Cancer survivor believes someday there will be cure

Monday, June 7, 2004

Jana Kassel took pictures of cancer survivors at Friday's Relay for Life at Cape County Park North. There were 20 photos she needed to combine with captions for an important presentation to state legislators to promote continuing funding of cancer research.

"It means a lot more when they see a picture," said Kassel, 45.

This is not the Cape Girardeau resident's only contribution to help funding research; she's a Reach to Recovery volunteer who shares a teaching and certification role with Judi Eaker. RTR volunteers are required to be breast cancer survivors.

The worst part of having cancer for Kassel was seeing her family go through it too.

"My parents weren't living, and it was very hard on my sister," she said.

Immediately following the diagnosis, Kassel traveled to Texas to be with her older sister, Donna Jett. "Since she's 15 years older than me, she's like my second mother. She never showed her stress when I was around, but my nieces told me of her tearfulness and what a wreck she was."

The sisters share an increased risk for breast cancer because their mother died of the disease.

The volunteer work with RTR has revealed that victims of breast cancer seem to be getting younger and younger, said Kassel, who was diagnosed at 34 during a routine exam.

"My two nieces, aged 28 and 30, have routine exams and breast sonograms since they're too young for mammograms," she said. "Simply making them more aware is a good thing that came out of my cancer."

Because Kassel's sister and nieces live in Texas, she visits them frequently. They participate in the Race for the Cure. Kassel believes that one day there'll be a cure.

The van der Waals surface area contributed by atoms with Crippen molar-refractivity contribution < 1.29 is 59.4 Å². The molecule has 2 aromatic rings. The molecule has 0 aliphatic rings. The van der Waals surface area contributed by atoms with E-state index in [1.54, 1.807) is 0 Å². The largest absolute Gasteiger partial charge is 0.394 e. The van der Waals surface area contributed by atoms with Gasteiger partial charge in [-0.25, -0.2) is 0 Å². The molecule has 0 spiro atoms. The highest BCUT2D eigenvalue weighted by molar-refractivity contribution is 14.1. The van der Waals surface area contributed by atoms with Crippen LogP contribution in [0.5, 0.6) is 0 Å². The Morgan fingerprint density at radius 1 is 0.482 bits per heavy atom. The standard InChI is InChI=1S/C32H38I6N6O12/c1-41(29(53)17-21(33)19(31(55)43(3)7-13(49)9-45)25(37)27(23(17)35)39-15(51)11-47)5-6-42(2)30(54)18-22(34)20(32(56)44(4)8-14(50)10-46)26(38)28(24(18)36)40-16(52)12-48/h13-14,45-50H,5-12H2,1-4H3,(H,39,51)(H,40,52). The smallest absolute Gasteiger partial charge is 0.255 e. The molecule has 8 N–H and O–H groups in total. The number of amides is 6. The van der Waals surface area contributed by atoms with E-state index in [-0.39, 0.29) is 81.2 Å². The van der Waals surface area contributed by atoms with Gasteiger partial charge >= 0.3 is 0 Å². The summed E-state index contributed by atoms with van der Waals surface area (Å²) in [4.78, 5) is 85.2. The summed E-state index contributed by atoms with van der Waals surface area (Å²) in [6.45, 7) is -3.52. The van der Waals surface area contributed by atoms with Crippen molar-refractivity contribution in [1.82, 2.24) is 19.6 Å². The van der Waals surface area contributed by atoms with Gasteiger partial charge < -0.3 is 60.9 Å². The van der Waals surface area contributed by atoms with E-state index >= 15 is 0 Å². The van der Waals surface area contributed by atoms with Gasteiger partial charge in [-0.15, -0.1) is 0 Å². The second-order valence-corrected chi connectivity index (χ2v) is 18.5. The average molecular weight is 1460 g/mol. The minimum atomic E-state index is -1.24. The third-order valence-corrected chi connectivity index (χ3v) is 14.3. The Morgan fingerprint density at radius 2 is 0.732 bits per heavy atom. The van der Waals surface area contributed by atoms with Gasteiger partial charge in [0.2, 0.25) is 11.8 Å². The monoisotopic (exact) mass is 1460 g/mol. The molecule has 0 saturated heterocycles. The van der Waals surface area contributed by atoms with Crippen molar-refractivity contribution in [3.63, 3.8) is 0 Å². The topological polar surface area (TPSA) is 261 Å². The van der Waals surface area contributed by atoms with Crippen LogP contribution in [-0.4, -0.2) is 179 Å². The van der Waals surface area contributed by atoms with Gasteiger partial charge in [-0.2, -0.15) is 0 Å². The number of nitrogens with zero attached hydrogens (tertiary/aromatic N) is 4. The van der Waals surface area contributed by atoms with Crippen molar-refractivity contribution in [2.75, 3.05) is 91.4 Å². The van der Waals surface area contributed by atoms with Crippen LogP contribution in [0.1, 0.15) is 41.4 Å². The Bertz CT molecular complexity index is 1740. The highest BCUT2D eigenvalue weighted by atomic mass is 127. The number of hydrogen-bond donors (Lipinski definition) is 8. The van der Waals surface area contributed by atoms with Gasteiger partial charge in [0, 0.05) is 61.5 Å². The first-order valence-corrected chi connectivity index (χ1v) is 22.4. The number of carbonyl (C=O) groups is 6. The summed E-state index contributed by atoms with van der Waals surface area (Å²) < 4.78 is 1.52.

Kassel attributes her good attitude to her mother. "She was a good role model. Mom never dwelled on it." Kassel was 25 when her mother died. While she believes she was not much help to her mother because she wasn't good at facing things, Kassel has since changed.

"I thought once I was diagnosed that I would be a big baby," she said. "Instead my reaction was having a good attitude and combined with family and co-worker's support I got through it."

Kassel's boss at the time, John Daniel, helped her with a single statement. He said, "Jana, this is just a detour."

"When I began to think that if a person lives to be 80, that's just a drop in the bucket compared to forever," Kassel said. "Time is limited here. This helped me to deal with things."

As an RTR volunteer, Kassel helps recovering cancer patients to see past their illness. She tells them there will come a time when they'll be thinking of other things besides cancer, doctors, hospitals, tests and treatment.

"It's very scary to be diagnosed with cancer," she said. But despite the fear, "if I'm diagnosed again I won't let it get to me."

335-6611, extension 133

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